Now showing 1 - 2 of 2
  • Publication
    Protecting organizational data confidentiality in the cloud using a high-performance anonymization engine
    Data security remains a top concern for the adoption of cloud-based delivery models, especially in the case of the Software as a Service (SaaS). This concern is primarily caused due to the lack of transparency on how customer data is managed. Clients depend on the security measures implemented by the service providers to keep their information protected. However, not many practical solutions exist to protect data from malicious insiders working for the cloud providers, a factor that represents a high potential for data breaches. This paper presents the High-Performance Anonymization Engine (HPAE), an approach to allow companies to protect their sensitive information from SaaS providers in a public cloud. This approach uses data anonymization to prevent the exposure of sensitive data in its original form, thus reducing the risk for misuses of customer information. This work involved the implementation of a prototype and an experimental validation phase, which assessed the performance of the HPAE in the context of a cloud-based log management service. The results showed that the architecture of the HPAE is a practical solution and can efficiently handle large volumes of data.
  • Publication
    A Systematic Comparison and Evaluation of k-Anonymization Algorithms for Practitioners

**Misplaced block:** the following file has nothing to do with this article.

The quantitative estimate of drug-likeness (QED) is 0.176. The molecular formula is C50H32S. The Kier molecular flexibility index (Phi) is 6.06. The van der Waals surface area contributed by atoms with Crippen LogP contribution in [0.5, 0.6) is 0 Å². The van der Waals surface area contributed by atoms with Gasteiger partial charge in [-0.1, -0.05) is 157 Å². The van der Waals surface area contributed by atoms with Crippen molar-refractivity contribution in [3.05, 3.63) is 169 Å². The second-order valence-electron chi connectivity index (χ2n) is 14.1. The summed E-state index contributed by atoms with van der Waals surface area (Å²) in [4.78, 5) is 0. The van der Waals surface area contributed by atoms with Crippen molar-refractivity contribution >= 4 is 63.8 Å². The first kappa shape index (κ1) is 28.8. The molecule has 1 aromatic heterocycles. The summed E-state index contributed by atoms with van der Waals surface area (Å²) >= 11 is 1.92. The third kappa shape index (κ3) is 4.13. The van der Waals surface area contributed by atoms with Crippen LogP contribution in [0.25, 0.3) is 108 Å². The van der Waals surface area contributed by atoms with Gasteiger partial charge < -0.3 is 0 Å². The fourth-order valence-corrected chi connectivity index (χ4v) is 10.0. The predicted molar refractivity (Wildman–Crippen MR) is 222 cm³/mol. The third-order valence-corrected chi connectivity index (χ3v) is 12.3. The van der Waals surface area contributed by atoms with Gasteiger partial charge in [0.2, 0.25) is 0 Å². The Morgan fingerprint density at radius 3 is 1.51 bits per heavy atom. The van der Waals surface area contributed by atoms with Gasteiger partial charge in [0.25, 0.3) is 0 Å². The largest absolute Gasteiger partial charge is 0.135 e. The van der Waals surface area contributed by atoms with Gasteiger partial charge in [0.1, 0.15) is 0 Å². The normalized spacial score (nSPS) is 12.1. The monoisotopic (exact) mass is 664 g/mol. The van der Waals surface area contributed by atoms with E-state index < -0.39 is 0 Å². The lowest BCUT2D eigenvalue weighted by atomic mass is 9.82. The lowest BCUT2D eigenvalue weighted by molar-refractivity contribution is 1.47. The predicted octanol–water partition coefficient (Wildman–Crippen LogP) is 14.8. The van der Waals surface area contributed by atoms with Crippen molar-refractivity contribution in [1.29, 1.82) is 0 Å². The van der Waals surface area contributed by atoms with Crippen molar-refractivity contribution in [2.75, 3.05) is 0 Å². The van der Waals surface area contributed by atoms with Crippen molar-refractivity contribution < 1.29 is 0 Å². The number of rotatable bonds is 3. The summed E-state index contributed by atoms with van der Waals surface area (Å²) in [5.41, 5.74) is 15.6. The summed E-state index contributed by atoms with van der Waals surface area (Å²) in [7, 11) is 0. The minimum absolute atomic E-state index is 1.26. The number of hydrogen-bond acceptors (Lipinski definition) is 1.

The vast amount of data being collected about individuals has brought new challenges in protecting their privacy when this data is disseminated. As a result, Privacy-Preserving Data Publishing has become an active research area, in which multiple anonymization algorithms have been proposed. However, given the large number of algorithms available and limited information regarding their performance, it is difficult to identify and select the most appropriate algorithm given a particular publishing scenario, especially for practitioners. In this paper, we perform a systematic comparison of three well-known k-anonymization algorithms to measure their efficiency (in terms of resources usage) and their effectiveness (in terms of data utility). We extend the scope of their original evaluation by employing a more comprehensive set of scenarios: different parameters, metrics and datasets. Using publicly available implementations of those algorithms, we conduct a series of experiments and a comprehensive analysis to identify the factors that influence their performance, in order to guide practitioners in the selection of an algorithm. We demonstrate through experimental evaluation, the conditions in which one algorithm outperforms the others for a particular metric, depending on the input dataset and privacy requirements. Our findings motivate the necessity of creating methodologies that provide recommendations about the best algorithm given a particular publishing scenario.